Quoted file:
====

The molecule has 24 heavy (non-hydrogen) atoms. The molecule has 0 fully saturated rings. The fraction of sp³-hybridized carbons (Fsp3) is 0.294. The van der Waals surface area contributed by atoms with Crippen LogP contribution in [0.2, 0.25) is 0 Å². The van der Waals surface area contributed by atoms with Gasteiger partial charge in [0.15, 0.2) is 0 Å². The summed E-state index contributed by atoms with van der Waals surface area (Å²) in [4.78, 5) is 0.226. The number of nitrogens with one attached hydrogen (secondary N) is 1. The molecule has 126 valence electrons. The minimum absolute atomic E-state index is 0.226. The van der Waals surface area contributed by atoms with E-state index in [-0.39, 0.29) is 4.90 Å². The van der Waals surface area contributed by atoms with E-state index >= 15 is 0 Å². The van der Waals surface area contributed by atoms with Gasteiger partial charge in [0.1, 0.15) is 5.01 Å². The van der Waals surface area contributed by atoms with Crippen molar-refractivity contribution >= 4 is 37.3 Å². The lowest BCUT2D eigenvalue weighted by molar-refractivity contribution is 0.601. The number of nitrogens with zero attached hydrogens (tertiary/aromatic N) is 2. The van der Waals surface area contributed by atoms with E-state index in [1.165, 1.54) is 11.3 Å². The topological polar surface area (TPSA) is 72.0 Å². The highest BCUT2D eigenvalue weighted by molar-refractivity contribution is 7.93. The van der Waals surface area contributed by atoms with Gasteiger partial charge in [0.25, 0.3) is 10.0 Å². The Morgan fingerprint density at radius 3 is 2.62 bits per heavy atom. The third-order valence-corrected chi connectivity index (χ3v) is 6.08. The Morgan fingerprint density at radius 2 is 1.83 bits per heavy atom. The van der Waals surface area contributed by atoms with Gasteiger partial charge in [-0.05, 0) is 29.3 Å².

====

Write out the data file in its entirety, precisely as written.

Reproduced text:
The molecule has 24 heavy (non-hydrogen) atoms. The molecule has 0 fully saturated rings. The fraction of sp³-hybridized carbons (Fsp3) is 0.294. The van der Waals surface area contributed by atoms with Crippen LogP contribution in [0.2, 0.25) is 0 Å². The van der Waals surface area contributed by atoms with Gasteiger partial charge in [0.15, 0.2) is 0 Å². The summed E-state index contributed by atoms with van der Waals surface area (Å²) in [4.78, 5) is 0.226. The number of nitrogens with one attached hydrogen (secondary N) is 1. The molecule has 126 valence electrons. The minimum absolute atomic E-state index is 0.226. The van der Waals surface area contributed by atoms with E-state index in [-0.39, 0.29) is 4.90 Å². The van der Waals surface area contributed by atoms with E-state index >= 15 is 0 Å². The van der Waals surface area contributed by atoms with Gasteiger partial charge in [0.1, 0.15) is 5.01 Å². The van der Waals surface area contributed by atoms with Crippen molar-refractivity contribution >= 4 is 37.3 Å². The lowest BCUT2D eigenvalue weighted by molar-refractivity contribution is 0.601. The number of nitrogens with zero attached hydrogens (tertiary/aromatic N) is 2. The van der Waals surface area contributed by atoms with E-state index in [1.165, 1.54) is 11.3 Å². The topological polar surface area (TPSA) is 72.0 Å². The highest BCUT2D eigenvalue weighted by molar-refractivity contribution is 7.93. The van der Waals surface area contributed by atoms with Gasteiger partial charge in [0.25, 0.3) is 10.0 Å². The Morgan fingerprint density at radius 3 is 2.62 bits per heavy atom. The third-order valence-corrected chi connectivity index (χ3v) is 6.08. The Morgan fingerprint density at radius 2 is 1.83 bits per heavy atom. The van der Waals surface area contributed by atoms with Gasteiger partial charge in [-0.05, 0) is 29.3 Å².